NCAI conference attendees were invited to a special grand opening preview of the newest NIKE store indowntown Portland, Oregon. Participants were able to be the first to not only preview the new store, but to purchase the new Nike N7 product line. Top Photo: (L-R) Tex G. Hall, N7 Foundation Board Member and Three-Affiliated Tribe Chairman, Joe Burton, (Saboba), Oregon State University Basketball Player, Kenny Dobbs, Native American Slam Dunk Champion and Chairman Stevens. Center Photo: Dr. Evan Adams, actor turned physician, who played Thomas Builds-The-Fire in the movie Smoke Signals took part in the Nike N7 Summit. Lower Photo: Members of the Nike N7 Foundation Board pose at the Portland Niketown with the Native American crowd in the backdrop.




n November 1st, President Obama issued a proclamation celebrating Native American Heritage Month and Native American Heritage Day on November 25th. In honor of Native American Heritage Day, NIGA Board Member Andy Ebona and a group of Tlingit dancers from Alaska performed at the Museum of the American Indian in Washington, D.C. The Yaaw Tei Yi (Herring Rock), a traditional Tlingit cultural group from Juneau, Alaska whose mission is to teach and promote Tlingit/Haida song and dance at NMAI. Deriving their name from the legends of the Kiks.adi (Frog) Clan from Sitka, Alaska, the group performs traditional songs “belonging” to specific clans and which cannot be sung without the clans’ permission. The President’s message on Native American Heritage Day is an important reminder to all Americans that we should take a moment to reflect upon the Native American contributions to the formation of the United States. The Native American Heritage Day Public Law is the result of five years of hard work by the National Indian Gaming] Association working alongside our sister organizations NCAI, NIEA, and numerous Tribal regional organizations. Indian Country is indebted to Congressman Joe Baca (D-CA 43rd) and Senator Daniel Inouye (D-HI) for their Congressional leadership in enacting this into law.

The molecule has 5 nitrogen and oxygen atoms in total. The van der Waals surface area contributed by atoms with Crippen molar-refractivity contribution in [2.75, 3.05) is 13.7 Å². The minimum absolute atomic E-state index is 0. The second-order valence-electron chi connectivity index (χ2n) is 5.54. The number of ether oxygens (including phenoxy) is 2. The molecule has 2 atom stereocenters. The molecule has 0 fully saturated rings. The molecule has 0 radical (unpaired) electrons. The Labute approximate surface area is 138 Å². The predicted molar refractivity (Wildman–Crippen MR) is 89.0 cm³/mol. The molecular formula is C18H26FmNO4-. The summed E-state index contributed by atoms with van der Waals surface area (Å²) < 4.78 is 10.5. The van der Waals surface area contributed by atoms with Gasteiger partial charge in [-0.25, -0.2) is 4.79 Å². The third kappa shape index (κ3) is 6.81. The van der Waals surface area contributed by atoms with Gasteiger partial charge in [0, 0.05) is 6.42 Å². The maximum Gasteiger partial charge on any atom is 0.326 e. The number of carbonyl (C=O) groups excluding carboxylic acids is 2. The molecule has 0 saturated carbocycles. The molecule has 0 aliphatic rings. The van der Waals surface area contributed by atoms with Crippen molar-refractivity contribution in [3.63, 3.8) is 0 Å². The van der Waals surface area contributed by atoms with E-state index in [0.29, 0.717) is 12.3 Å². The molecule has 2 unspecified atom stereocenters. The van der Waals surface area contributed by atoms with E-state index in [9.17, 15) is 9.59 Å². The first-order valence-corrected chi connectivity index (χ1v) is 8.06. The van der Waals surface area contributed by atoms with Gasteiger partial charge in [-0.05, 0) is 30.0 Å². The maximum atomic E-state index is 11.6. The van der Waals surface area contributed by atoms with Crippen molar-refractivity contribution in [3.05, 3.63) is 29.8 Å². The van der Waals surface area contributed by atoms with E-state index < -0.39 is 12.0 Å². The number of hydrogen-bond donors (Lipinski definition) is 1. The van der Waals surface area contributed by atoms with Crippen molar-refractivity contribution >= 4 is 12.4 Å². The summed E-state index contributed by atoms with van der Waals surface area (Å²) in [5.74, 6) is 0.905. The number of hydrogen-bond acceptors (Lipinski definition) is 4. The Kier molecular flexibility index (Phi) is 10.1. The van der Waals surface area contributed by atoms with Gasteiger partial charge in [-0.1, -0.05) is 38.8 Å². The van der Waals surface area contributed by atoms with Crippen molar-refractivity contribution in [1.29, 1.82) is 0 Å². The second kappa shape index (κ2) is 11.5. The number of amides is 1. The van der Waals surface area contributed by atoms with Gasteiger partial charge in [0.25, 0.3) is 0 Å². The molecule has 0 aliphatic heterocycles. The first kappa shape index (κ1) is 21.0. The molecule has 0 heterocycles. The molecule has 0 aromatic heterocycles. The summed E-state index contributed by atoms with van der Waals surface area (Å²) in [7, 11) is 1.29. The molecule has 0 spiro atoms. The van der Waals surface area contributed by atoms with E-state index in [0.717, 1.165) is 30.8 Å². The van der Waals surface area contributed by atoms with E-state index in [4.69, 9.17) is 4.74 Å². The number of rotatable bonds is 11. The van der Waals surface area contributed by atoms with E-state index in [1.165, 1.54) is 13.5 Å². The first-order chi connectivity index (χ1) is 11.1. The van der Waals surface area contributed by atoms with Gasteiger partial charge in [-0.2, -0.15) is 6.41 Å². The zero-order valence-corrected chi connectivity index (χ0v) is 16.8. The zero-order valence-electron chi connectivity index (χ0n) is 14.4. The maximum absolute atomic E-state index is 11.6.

In 2008, Hartford and Mary Black Eagle of the Crow Nation adopted U.S. President Barack Obama into their family. Today, Hartford offers a prayer to the tribal leaders as his wife translates. December 2, 2011. Tribal leaders snap a quick photo of U.S. President Barack Obama at the third White House Tribal Nations Conference. Department of the Interior, Washington, DC. December 2, 2011.

Watch U.S. President Barack Obama’s Speech on


December 2, 2011. NIGA Executive Director Jason Giles—attorney, Marine Corps Captain, and tribal citizen of the Muscogee (Creek) Nation moderated a program featuring a panel of American Indians who have served our country in the armed forces, including Debra Kay Mooney (Choctaw), an Iraq War veteran who organized and hosted a powwow in a war zone in Iraq in 2004 (objects from the powwow will be on display at the NMAI museum during the program); Chuck Boers (Lipan Apache/ Cherokee), an Iraq War veteran and the recipient of two Bronze Star and three Purple Heart medals; John Emhoolah (Kiowa), a Korean War Veteran who joined the Oklahoma Thunderbird Division when he was still in high school and later helped lobby for the passage of the Native American Religious Freedom Act; and Joseph Medicine Crow, a World War II veteran who was awarded the Presidential Medal of Freedom in 2009 by President Barack Obama.


“Knowledge comes not from the present, but from the stories from our elders and the opportunities we give to our children.” - Ernie Stevens




In the photo: L-R - Chairman Stevens, Julian Juan, Danni Walker, and NCAI Youth Council Co-Presidents Randy Ashley Begay and Quintin Lopez.

Chairman Stevens hosted the annual NCAI Youth Commission Luncheon during the 68th Annual NCAI Convention in Portland, Oregon. Stevens, who was instrumental in the establishment of theNCAI Youth Commission during his tenure at NCAI, has continued to work along side the NCAI Youth Commission since its inception. The NCAI Youth Commission established the Ernie

Stevens, Jr., Leadership award several years ago, and is presented to individuals voted on by the NCAI youth council who are honored for their commitment to community and youth leadership. The 2011 NCAI Youth Council awardees were: Julian Juan from Tohono O’odham and Danni Walker from the Ho-Chunk Nation.


Save the Date april 1-4, 2012 • San Diego, ca. for more information, viSit Watch highlights of the 2010 Phoenix Convention on

Indian Gaming Update - December 2011  

This is a monthly publication created by the National Indian Gaming Association.